Samuel L. Jackson has 165 acting credits to his name spanning 44 years, and they’re almost all in film.
He’s yet to take a substantive role in a television series, despite a lot of movie stars having migrated that way, but he hasn’t ruled it out.
“I’m just passionate about acting, if the right television thing role along I’d do it,” he tells me. “There’s some very fascinating and innovative things happening in television.”
There really are, to the point where some feel it is surpassing the achievements of cinema.
Sam seems to agree, and thinks that some creators are actively moving to television to tell their stories.
“Film, or at least the independent film world, used to be the place where all the experimental and kind of off-beat stories were told,” he continues, “but now there are so many platforms for those particular things… Mr Robot, Orphan Black… all these very strange and wonderful worlds are being explored on television.
”He goes on to point out that film is lagging behind in several areas.
“Television’s changed the landscape really and kind of upped the game. Movies need to be better, movies need to be more exciting, movies need to be representative of the world and inclusive of who’s in it to compete with television.”
And with studios mostly backing bankable superhero hits, are there off-beat stories simply not being realised at all?
“I don’t think they’re not being made, I just don’t think there are as many of them being made and they don’t get distributed the way indie film used to be distributed, mainly because people don’t want to take the risk.”
Jackson is currently starring in Tim Burton’s new film Miss Peregrine’s Home for Peculiar Children as nefarious but comedic villain, Barron.
He says he enjoyed working with the director for the first time, finding him “very enthusiastic and very open to my creative suggestions.”
Sam sometimes makes up to five films a year. I ask him what he’s looking for when he’s handed scripts.
“I particularly want a good story, a story i want to be a part of and a story I want to tell and think I can make richer for an audience,” he says. “Sometimes it’s as simple as choosing a role that’s part of something like what I would want to go and see when I was a kid.”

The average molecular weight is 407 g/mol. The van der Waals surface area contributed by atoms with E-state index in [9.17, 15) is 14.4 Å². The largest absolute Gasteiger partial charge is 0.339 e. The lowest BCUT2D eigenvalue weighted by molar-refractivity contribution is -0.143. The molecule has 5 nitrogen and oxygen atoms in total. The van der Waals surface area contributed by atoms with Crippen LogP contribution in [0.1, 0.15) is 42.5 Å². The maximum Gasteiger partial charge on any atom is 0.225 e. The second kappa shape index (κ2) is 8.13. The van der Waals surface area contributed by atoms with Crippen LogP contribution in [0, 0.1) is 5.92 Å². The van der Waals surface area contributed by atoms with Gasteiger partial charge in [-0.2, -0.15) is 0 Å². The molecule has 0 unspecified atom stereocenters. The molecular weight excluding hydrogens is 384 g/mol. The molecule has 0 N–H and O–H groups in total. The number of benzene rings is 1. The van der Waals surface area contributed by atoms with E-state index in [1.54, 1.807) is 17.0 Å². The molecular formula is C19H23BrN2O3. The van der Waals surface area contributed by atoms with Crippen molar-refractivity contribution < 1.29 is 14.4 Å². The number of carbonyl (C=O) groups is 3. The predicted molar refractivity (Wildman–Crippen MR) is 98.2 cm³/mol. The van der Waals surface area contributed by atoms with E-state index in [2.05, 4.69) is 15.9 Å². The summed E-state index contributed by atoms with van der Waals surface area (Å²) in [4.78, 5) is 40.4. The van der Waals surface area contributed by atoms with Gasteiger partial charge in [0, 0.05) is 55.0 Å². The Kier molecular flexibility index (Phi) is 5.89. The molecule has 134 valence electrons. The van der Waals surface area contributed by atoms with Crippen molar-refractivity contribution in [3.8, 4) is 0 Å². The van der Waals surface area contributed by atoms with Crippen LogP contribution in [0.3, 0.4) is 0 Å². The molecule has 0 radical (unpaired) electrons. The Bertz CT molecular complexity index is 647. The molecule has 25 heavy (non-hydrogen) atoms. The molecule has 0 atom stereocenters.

This would make sense with regard to the family-friendly Burton film and a few other projects he has lined up: Kong: Skull Island and xXx: Return of Xander Cage.
The actor may be an incredibly hard worker, something he thinks is born out of his beginnings in the struggling theatre world, where you’re always hungry for the next job, but he still finds time to relax.
I ask him to debunk the rumour that he has a clause in all his film contracts allowing him to play golf during shoots, but it turns out it's real.
“It’s still part of my, what’s known as a perk package, things that you’ve asked for, being able to play golf twice a week and they pay for it.” It also includes a multi-region DVD player because he watches a lot of Asian films, and occasionally video games.
Miss Peregrine’s is all about children with ‘peculiarities’, in this case, magical ones, but what’s Sam’s?
“I always used to think my peculiarity was that I stuttered, ‘cause I stuttered badly when I was a kid and people tend to make fun of you because you’re not like them. This is a story about embracing your peculiarities and rejoicing in them, learning how to be normal in a world that considers you as abnormal.
Miss Peregrine’s Home for Peculiar Children is in cinemas now.Reuse content